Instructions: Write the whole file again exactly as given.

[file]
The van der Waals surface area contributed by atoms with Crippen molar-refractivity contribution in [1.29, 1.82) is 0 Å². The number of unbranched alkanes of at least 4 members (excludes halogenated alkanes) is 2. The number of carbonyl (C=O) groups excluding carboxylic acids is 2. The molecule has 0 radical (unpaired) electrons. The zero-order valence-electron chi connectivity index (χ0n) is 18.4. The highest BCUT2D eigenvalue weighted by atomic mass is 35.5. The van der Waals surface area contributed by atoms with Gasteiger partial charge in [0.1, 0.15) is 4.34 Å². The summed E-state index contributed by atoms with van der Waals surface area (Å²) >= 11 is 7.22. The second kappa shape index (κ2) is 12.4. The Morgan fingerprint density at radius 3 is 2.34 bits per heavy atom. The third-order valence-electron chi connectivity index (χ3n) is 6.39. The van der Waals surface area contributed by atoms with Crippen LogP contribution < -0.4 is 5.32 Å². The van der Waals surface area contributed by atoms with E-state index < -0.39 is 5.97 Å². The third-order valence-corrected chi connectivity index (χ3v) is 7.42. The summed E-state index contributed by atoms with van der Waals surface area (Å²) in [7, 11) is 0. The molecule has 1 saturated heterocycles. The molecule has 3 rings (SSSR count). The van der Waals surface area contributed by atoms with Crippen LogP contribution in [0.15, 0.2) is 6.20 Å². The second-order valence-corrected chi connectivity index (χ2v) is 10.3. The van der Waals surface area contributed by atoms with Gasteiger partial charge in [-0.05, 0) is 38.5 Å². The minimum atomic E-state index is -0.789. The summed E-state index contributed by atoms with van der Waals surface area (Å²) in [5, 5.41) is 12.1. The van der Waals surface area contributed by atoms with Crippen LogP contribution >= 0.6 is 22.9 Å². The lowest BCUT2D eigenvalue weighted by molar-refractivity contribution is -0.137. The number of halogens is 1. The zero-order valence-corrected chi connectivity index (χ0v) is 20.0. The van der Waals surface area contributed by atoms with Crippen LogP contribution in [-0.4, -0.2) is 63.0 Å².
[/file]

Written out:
The van der Waals surface area contributed by atoms with Crippen molar-refractivity contribution in [1.29, 1.82) is 0 Å². The number of unbranched alkanes of at least 4 members (excludes halogenated alkanes) is 2. The number of carbonyl (C=O) groups excluding carboxylic acids is 2. The molecule has 0 radical (unpaired) electrons. The zero-order valence-electron chi connectivity index (χ0n) is 18.4. The highest BCUT2D eigenvalue weighted by atomic mass is 35.5. The van der Waals surface area contributed by atoms with Gasteiger partial charge in [0.1, 0.15) is 4.34 Å². The summed E-state index contributed by atoms with van der Waals surface area (Å²) >= 11 is 7.22. The second kappa shape index (κ2) is 12.4. The Morgan fingerprint density at radius 3 is 2.34 bits per heavy atom. The third-order valence-electron chi connectivity index (χ3n) is 6.39. The van der Waals surface area contributed by atoms with Crippen LogP contribution < -0.4 is 5.32 Å². The van der Waals surface area contributed by atoms with E-state index < -0.39 is 5.97 Å². The third-order valence-corrected chi connectivity index (χ3v) is 7.42. The summed E-state index contributed by atoms with van der Waals surface area (Å²) in [7, 11) is 0. The molecule has 1 saturated heterocycles. The molecule has 3 rings (SSSR count). The van der Waals surface area contributed by atoms with Crippen LogP contribution in [0.15, 0.2) is 6.20 Å². The second-order valence-corrected chi connectivity index (χ2v) is 10.3. The van der Waals surface area contributed by atoms with Gasteiger partial charge in [-0.05, 0) is 38.5 Å². The minimum atomic E-state index is -0.789. The summed E-state index contributed by atoms with van der Waals surface area (Å²) in [5, 5.41) is 12.1. The van der Waals surface area contributed by atoms with Crippen LogP contribution >= 0.6 is 22.9 Å². The lowest BCUT2D eigenvalue weighted by molar-refractivity contribution is -0.137. The number of halogens is 1. The zero-order valence-corrected chi connectivity index (χ0v) is 20.0. The van der Waals surface area contributed by atoms with Crippen LogP contribution in [-0.4, -0.2) is 63.0 Å².